Detroit Tigers (76-63) at Cleveland Indians (71-66)
Time/Place: 7:05 p.m., Progressive Field
SB Nation blog: Let's Go Tribe
Media: Fox Sports Detroit, MLB.TV, Tigers Radio Network
Pitching Matchup: RHP Max Scherzer (15-5, 3.26 ERA) vs. RHP Trevor Bauer (5-7, 3.99 ERA)
After a disappointing 2013 season that saw Trevor Bauer's prospect sheen all but wiped away, 2014 should be considered a huge success. Bauer posted a 4.15 ERA and 5.08 FIP in 121 1/3 innings at Triple-A Columbus in 2013. He walked 89 batters in 138 1/3 total innings, including four big league starts. His mechanics, by all accounts, were a mess. Then, something clicked.
(Memo to the Indians: this is the part where you give Mickey Callaway a raise)
Bauer has brought his walk rate down to a respectable level this season while bumping his strikeout rate to the cusp of a batter per inning. His 2.35 strikeout-to-walk ratio isn't spectacular, but it's a massive improvement over last season's 1.45 at Triple A. Bauer is also doing a fair job of keeping hitters from reaching the seats, especially of late. He only allowed one home run in August and has only given up three long balls since July 1st. His last two starts have been excellent, as he held the Houston Astros and Kansas City Royals scoreless in 11 2/3 combined innings.
Max Scherzer turned in his third consecutive "meh" outing in his last start, allowing six runs (five earned) on nine hits in 6 2/3 innings against the Chicago White Sox. The 11 strikeouts and no walks were impressive, but Scherzer was knocked around in a decisive third inning. He gave up four hits and four runs in the frame, capped off by Adam Dunn's final home run in a White Sox uniform. Scherzer was far from sharp all night, however, only logging a pair of 1-2-3 innings all night. If anything, this recent "funk" has helped identify some surprising home/road splits for Scherzer. His road ERA is nearly a full run higher than that at Comerica Park this season, along with a higher WHIP (1.03 at home, 1.24 on the road).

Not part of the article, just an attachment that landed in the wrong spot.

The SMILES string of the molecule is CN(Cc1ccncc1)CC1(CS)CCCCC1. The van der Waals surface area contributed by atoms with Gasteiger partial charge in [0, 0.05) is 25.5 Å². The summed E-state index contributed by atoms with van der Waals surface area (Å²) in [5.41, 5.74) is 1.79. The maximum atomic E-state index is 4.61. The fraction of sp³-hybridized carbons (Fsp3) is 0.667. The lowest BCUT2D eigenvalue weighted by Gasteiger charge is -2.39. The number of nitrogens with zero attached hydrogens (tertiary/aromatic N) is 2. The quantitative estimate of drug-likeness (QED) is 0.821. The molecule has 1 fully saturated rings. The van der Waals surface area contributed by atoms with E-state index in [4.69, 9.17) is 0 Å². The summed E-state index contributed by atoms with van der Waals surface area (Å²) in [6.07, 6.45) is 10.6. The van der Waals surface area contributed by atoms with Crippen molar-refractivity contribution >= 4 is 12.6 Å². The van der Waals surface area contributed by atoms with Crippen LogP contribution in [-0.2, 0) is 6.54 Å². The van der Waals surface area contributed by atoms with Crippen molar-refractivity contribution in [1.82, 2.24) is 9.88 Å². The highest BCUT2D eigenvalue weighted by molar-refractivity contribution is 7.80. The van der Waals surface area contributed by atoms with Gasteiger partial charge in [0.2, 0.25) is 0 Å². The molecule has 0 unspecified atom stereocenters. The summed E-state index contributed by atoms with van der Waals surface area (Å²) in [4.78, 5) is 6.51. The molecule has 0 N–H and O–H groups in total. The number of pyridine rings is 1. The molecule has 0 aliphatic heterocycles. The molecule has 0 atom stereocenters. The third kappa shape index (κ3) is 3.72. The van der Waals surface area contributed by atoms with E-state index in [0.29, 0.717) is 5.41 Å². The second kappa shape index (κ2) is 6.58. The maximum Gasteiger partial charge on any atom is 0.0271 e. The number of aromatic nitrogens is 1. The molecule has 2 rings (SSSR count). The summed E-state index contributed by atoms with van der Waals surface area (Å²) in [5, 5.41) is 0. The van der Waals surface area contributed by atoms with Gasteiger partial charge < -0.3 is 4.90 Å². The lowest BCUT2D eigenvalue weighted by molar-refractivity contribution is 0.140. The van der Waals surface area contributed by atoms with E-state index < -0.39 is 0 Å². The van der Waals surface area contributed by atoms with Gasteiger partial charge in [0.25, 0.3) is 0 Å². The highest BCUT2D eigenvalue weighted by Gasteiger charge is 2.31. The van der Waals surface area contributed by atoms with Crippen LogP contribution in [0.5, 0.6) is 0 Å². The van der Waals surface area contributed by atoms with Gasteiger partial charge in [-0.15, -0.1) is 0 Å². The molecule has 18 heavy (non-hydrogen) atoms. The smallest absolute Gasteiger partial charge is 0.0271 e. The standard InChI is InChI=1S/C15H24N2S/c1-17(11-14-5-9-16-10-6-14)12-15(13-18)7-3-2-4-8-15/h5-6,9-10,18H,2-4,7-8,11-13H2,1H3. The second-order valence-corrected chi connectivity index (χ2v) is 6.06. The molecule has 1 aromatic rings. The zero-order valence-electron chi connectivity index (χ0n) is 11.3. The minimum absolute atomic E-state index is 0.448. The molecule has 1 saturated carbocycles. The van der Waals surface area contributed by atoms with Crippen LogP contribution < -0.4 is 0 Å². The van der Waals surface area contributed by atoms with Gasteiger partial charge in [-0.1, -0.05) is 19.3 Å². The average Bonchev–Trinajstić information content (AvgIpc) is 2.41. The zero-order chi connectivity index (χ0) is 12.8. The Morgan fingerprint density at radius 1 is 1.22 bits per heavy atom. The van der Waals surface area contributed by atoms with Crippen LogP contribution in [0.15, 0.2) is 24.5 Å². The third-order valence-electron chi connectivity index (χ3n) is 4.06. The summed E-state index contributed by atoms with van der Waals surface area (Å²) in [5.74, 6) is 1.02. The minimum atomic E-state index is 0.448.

Is there something to this, though? Scherzer's 2.62 road FIP actually indicates that he has been better away from home, but this is misleading. His stellar road FIP is buoyed by a home run per fly ball rate of just 6.9 percent, well below his 11.0 percent mark at home. Scherzer has allowed a much higher BABIP on the road, fueled by a higher line drive rate (22.7 percent, compared to 19.7 percent at home). He is also stranding a lower percentage of baserunners away from Comerica Park. Plenty of hitters are heading back to the dugout empty handed via the strikeout, but those that make contact are doing much more damage.
Hitter to fear: Michael Brantley (.341/.370/.634 in 46 plate appearances)
Hitter to fail: Carlos Santana (.081/.209/.108 in 43 plate appearances)
Carlos Santana has hurt the Tigers in a big way during this series, belting a pair of two-run home runs and an RBI double in three games. He faces a much stiffer test in this game, one that he has not aced before. Santana has just three hits in 37 career at-bats against Scherzer, though he has walked six times. Overall, Scherzer has held the current Indians roster to a .216/.284/.343 slash line in his career. The 12 Indians that have faced Scherzer previously have combined for 46 hits. Fourteen of those hits (and seven of the 13 doubles) belong to Michael Brantley.
If there is a concern for Indians fans about Bauer, it's that his command issues may be starting to creep back in. He has walked 24 hitters in 51 1/3 innings since the All-Star Break, 20 of which came in 35 August innings. He has given up at least two base on balls in each of his last six starts, and four or more in three of those outings. Is it the "rookie wall?" Or an inevitable slip up for a pitcher who is notorious for tirelessly tinkering with his delivery? Either way, the Tigers should see plenty of baserunners tonight. Can they take advantage?
Scherzer rebounds and the Tigers take three of four.
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